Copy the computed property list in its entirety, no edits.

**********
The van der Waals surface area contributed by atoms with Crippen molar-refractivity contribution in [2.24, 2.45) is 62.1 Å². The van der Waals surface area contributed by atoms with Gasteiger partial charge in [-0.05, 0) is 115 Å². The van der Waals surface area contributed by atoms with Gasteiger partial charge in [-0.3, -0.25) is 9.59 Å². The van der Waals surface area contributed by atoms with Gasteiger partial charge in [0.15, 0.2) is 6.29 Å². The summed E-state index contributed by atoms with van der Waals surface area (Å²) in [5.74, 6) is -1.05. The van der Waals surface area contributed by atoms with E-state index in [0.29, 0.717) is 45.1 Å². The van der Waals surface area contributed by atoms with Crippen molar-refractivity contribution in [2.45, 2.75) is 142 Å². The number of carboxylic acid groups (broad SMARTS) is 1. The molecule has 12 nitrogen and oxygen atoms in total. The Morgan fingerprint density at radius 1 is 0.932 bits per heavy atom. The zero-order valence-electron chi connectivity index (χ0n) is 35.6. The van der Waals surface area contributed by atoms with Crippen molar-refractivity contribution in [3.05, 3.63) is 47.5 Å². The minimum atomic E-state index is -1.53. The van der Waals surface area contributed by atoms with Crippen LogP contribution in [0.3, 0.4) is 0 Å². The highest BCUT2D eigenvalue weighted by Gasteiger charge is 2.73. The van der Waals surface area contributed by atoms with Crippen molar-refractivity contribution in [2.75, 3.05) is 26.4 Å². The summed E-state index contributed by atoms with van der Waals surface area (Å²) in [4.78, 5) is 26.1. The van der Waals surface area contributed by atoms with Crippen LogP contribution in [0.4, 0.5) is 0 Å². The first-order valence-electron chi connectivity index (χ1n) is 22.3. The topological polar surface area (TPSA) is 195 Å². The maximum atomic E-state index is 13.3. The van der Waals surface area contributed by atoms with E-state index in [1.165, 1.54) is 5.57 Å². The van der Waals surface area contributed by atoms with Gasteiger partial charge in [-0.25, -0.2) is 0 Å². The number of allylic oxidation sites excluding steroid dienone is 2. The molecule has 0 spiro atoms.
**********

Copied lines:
The van der Waals surface area contributed by atoms with Crippen molar-refractivity contribution in [2.24, 2.45) is 62.1 Å². The van der Waals surface area contributed by atoms with Gasteiger partial charge in [-0.05, 0) is 115 Å². The van der Waals surface area contributed by atoms with Gasteiger partial charge in [-0.3, -0.25) is 9.59 Å². The van der Waals surface area contributed by atoms with Gasteiger partial charge in [0.15, 0.2) is 6.29 Å². The summed E-state index contributed by atoms with van der Waals surface area (Å²) in [5.74, 6) is -1.05. The van der Waals surface area contributed by atoms with E-state index in [0.29, 0.717) is 45.1 Å². The van der Waals surface area contributed by atoms with Crippen molar-refractivity contribution in [2.45, 2.75) is 142 Å². The number of carboxylic acid groups (broad SMARTS) is 1. The molecule has 12 nitrogen and oxygen atoms in total. The Morgan fingerprint density at radius 1 is 0.932 bits per heavy atom. The zero-order valence-electron chi connectivity index (χ0n) is 35.6. The van der Waals surface area contributed by atoms with Crippen molar-refractivity contribution in [3.05, 3.63) is 47.5 Å². The minimum atomic E-state index is -1.53. The van der Waals surface area contributed by atoms with Crippen LogP contribution in [0.3, 0.4) is 0 Å². The highest BCUT2D eigenvalue weighted by Gasteiger charge is 2.73. The van der Waals surface area contributed by atoms with Crippen molar-refractivity contribution in [2.75, 3.05) is 26.4 Å². The summed E-state index contributed by atoms with van der Waals surface area (Å²) in [4.78, 5) is 26.1. The van der Waals surface area contributed by atoms with Crippen LogP contribution in [0.4, 0.5) is 0 Å². The first-order valence-electron chi connectivity index (χ1n) is 22.3. The topological polar surface area (TPSA) is 195 Å². The maximum atomic E-state index is 13.3. The van der Waals surface area contributed by atoms with E-state index in [1.165, 1.54) is 5.57 Å². The van der Waals surface area contributed by atoms with Gasteiger partial charge in [-0.25, -0.2) is 0 Å². The number of allylic oxidation sites excluding steroid dienone is 2. The molecule has 0 spiro atoms.